I have a new parenting article up over at Care.com all about the pros and cons of year-round school.
Not sure if year-round school is right for your kid? Study up on the pros and cons here.
Thinking year-round school might be right for your child, but not sure if he’ll miss summer vacation? Before you make the decision, here’s a look at what this school system looks like and the pros and cons of year-round school.
What Is Year-Round School?
Kids who attend a year-round school go to class the same number of days as students on a traditional school schedule. The only difference? A year-round school calendar is spread out more evenly over the year. Students get more frequent breaks, but their breaks are shorter and they don’t get a traditional 10- to 12-week summer break.
READ THE REST OF THE ARTICLE HERE.
A few weeks ago, I had to go to Atlanta for work. Mike tagged a long and over the weekend went to a music festival (Shaky Knees). I don’t often make scrapbook pages of our adventures, as so much of my scrapping focuses on the kids. It was fun to do a quick and easy layout that summed up the fun little trip we had.
For this layout, I used a premium template and story starter from Simple Scrapper’s June 2015 collection. By no means does the layout tell the “whole” story of our weekend, but it’s a basic summary of what we did and what I loved most about the weekend: togetherness and Popsicles (yes, I said Popsicles).
Mike likes to go to music festivals. Me? I can take ‘em or leave ’em. I go because I love him and it’s something he likes to do. Shaky Knees was in Atlanta, so we got a chance to see our CCI “family” and have some fun adventures with them. A highlight of the festival (for me) were the seven Popsicles I consumed over two days (Mike had eight!). I crazy hot and humid!
The Premium Membership at Simple Scrapper provides skills and shortcuts to
help you simplify and find more meaning in your memory keeping.
I have a new parenting article up over at Care.com all about how to use mediation with your kids (something I’ve recently started doing).
Meditation for kids is ideal if you have a restless child. Teach him a few simple practices that may calm him down and give you a breather. Do you have a stressed-out, anxious, wiggly or angry child? Then meditation for kids might be exactly what you need to calm your little one (and maybe you’ll reap some calming benefits, too!). You don’t need to be a guru yourself — with a few simple tips, you can help your child learn to clear his mind.
What Is Meditation?
Meditation is an age-old practice where you engage in mental exercises, such as concentrating on your breathing or repeating calming words, so you can be more aware and relaxed. Focused awareness on the present moment is often called mindfulness, and when achieved through meditation, it can help transform impulsive kids into calm ones. Recent research has also shown school mindfulness programs to be effective in reducing symptoms of depression and anxiety among adolescents. The same may hold true for people — or kids — of any age.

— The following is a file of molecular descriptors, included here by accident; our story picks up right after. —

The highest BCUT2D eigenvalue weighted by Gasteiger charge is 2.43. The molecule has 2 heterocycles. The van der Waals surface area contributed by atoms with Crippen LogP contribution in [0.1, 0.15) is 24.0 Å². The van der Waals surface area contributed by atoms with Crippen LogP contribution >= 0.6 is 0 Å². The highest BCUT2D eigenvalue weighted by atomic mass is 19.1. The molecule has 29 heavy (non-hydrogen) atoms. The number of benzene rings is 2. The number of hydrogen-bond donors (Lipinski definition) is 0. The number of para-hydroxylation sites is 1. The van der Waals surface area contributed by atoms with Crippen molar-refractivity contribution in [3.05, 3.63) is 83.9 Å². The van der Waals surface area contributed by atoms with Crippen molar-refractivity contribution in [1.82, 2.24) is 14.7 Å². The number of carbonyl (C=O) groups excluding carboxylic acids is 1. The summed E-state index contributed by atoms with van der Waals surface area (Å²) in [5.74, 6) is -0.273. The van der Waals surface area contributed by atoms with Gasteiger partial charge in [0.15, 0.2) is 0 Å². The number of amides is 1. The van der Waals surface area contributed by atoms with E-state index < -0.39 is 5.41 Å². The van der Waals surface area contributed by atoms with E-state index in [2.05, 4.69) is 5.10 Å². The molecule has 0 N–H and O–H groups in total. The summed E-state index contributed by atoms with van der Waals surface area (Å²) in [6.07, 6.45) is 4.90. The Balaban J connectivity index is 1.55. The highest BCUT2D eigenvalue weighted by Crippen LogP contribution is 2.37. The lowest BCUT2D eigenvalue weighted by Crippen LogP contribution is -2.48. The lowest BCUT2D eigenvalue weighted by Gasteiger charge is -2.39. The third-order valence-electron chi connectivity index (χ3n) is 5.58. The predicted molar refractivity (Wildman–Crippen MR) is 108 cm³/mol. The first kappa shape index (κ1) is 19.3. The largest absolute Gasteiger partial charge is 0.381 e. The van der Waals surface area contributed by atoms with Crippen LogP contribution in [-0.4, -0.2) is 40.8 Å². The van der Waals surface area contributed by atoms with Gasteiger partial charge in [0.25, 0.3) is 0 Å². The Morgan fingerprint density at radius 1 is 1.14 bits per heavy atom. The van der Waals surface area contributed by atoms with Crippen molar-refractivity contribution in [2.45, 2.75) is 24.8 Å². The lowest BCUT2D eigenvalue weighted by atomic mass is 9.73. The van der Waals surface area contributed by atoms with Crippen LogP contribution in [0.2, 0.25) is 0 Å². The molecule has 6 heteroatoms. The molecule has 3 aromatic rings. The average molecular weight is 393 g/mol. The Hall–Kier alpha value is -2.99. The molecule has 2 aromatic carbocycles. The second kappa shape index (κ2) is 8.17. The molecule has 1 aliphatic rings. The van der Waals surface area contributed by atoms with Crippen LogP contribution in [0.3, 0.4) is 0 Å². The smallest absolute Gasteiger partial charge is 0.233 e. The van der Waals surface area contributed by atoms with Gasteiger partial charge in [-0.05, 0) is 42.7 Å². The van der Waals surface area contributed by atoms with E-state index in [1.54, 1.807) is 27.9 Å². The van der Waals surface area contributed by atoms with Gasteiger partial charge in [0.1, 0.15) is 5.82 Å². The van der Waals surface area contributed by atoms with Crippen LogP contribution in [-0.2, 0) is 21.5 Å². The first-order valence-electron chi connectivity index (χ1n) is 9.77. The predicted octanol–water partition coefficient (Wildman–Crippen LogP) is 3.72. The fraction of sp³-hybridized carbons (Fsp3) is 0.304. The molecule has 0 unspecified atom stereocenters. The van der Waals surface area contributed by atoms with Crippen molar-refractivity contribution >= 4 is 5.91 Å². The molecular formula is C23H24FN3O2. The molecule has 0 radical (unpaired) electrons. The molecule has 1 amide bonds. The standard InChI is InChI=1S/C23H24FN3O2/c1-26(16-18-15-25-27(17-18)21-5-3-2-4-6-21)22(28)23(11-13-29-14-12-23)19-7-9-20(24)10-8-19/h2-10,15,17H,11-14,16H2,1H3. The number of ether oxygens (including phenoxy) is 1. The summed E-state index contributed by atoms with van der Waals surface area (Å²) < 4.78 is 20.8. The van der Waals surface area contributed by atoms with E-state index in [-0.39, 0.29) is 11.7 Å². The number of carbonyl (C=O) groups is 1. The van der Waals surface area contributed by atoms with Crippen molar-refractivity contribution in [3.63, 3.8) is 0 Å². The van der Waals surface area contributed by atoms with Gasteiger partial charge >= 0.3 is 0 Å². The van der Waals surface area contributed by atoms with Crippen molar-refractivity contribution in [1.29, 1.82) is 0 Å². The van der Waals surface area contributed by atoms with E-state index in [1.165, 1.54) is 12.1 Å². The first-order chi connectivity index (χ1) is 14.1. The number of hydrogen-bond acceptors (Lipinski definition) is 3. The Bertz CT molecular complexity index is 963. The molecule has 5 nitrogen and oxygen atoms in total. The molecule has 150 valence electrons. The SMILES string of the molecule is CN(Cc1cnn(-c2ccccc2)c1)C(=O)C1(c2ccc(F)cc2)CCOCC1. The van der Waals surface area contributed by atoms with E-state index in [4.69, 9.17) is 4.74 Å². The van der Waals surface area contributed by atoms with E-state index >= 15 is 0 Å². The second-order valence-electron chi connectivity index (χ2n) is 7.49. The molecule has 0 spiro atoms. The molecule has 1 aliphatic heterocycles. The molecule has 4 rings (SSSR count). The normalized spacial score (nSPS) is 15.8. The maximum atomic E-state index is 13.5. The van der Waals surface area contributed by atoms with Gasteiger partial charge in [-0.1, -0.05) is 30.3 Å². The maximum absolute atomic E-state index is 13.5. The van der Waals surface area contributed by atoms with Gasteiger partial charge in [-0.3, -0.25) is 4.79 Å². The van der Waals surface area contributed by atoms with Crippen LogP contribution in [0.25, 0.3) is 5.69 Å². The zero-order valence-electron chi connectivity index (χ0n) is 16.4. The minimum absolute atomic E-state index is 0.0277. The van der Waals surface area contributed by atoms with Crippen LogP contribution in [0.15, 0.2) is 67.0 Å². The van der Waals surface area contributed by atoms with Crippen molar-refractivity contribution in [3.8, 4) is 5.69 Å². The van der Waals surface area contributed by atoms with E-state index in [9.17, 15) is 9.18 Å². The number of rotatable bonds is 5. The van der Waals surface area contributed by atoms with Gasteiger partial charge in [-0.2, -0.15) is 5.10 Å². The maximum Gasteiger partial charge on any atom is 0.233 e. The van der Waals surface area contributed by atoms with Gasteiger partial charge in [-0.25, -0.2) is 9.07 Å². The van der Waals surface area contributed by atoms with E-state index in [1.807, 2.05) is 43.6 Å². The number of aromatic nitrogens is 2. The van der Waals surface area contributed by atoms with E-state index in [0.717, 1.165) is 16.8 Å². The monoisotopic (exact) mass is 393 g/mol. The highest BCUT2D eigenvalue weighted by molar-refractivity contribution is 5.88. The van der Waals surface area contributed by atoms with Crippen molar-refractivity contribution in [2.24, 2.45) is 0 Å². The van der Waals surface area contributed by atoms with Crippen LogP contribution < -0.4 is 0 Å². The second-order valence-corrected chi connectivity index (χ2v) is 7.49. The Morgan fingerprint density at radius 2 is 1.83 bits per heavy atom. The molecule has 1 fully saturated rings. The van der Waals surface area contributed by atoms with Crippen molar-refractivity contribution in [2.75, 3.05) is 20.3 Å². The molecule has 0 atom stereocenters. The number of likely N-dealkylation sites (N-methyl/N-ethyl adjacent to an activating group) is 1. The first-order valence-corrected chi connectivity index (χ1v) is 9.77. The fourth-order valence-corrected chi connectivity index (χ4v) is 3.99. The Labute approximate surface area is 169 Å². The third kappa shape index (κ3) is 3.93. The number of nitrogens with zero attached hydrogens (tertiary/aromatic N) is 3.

READ THE REST OF THE ARTICLE HERE.
I hate that word.
I specially hate that word when it’s used in reference to mental illness.
Please don’t call me crazy. I hear people toss that term around all the time and it makes the hair on the back of my neck stand up. I instantly cringe and want to crawl into myself. Hearing the word makes me feel judged and it takes a swipe at my self esteem.
The worst part? There have been plenty of times I call myself crazy. I say it in jest, but the end result is the same. I really shouldn’t. It’s a derogatory terms for a medical condition I have no control over. It’s pretty insensitive of me to call myself as crazy.
When someone calls a menatlly ill person crazy, to me it’s a put
A few nights ago I was at my monthly book club. I really enjoy this group. I have been going on and off for almost eight years. This month we were talking about “The Dinner.” A number of the characters are unstable and at least one of them is diagnosed with some sort of mental illness. As we discussed the book, the term “crazy” was tossed around over and over again.
Each time someone referred to a character as crazy, I felt a little sad. They weren’t trying to hurt my feelings, and I can’t really fault them for not being sensitive to me, since only one of the ladies in the group knows I’m bipolar. But that’s the point. Sometimes, we’re only thoughtful about the words we use when we know there’s someone in the room who might be offended or hurt by our choice. But, what about all the times know nothing about the company we’re in? Are we thoughtful and kind with out word choices? Do we use words that we’d be happy our children would repeat?
We live a world full of people, people who have different struggles and different stories than our own. We often forget that not everyone fits into our idea or perception of how they should be or how their story should unfold.
Don’t call me crazy. Don’t call people with mental illness crazy. Use the approptiate terms. Find out what exactly they are struggling with. Have compassion for their condition. And if you can’t, then just hold your tongue.
Really, what I want people to know is this: words matter. The things you say can be kind and uplifting or cutting and hurtful. Be thoughtful about your words and please, don’t call me crazy.